Coke and Pepsi Are Modifying Their Manufacturing Process, Not Their Products

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The two biggest soda companies in the U.S. say that it isn't the possible cancer link in an additive that's causing them modify their manufacturing process--it's the cancer warning they'd have to put on their packaging that actually changed their minds.

Regardless of their motives, this is a good thing, and not just for hypochondriacs and heavy soda drinkers. Despite officials at the American Beverage Association (ABA) and Coca-Cola telling reporters that there aren't any health risks associated with 4-methylimidazole, it's on California's list of carcinogens and according to the BBC and The Guardian, California has a new law that requires companies to put a warning label on products containing the ingredient. So even if you weren't concerned about 4-methylimidazole's link to cancer in rats and mice (it still hasn't been shown to cause cancer in humans, according to the ABA) you can thank the possible marketing headache for the change.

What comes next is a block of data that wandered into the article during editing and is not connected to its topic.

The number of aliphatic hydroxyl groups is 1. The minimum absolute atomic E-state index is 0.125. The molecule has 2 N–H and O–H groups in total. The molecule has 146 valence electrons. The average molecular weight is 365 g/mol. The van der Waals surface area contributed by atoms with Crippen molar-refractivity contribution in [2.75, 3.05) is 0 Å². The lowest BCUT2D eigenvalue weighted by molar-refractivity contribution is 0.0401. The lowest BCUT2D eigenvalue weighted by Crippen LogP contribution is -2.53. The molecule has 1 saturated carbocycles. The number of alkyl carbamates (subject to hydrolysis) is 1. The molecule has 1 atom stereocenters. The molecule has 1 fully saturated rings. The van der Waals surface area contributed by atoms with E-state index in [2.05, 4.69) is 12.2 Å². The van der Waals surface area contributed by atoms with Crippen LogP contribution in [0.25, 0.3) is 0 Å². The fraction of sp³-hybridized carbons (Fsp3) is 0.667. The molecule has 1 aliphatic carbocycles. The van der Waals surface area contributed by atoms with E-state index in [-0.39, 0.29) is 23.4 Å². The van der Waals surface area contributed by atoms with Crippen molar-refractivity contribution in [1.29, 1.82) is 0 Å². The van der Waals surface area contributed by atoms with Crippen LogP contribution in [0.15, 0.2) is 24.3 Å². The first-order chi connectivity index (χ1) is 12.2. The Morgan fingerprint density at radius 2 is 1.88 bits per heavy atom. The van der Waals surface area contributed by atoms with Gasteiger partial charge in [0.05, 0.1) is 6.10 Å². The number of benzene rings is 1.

You're probably wondering if this will change your soda-drinking experience. "Consumers will notice no difference in our products and have no reason at all for any health concerns," the ABA said in a statement picked up by The Guardian

Update, 2:50 pm EST: Coca-Cola has issued a statement clarifying what they're doing:

The caramel color in all of our products has been, is and always will be safe, and The Coca-Cola Company is not changing the world-famous formula for our Coca-Cola beverages. Over the years, we have updated our manufacturing processes from time to time, but never altered our Secret Formula.

We have asked our caramel manufacturers to modify their production process to reduce the amount of 4-MEI in the caramel, but that will have no effect on the formula or on the great-tasting, high-quality products that consumers expect from us. These modifications will not affect the color or taste of Coca-Cola.

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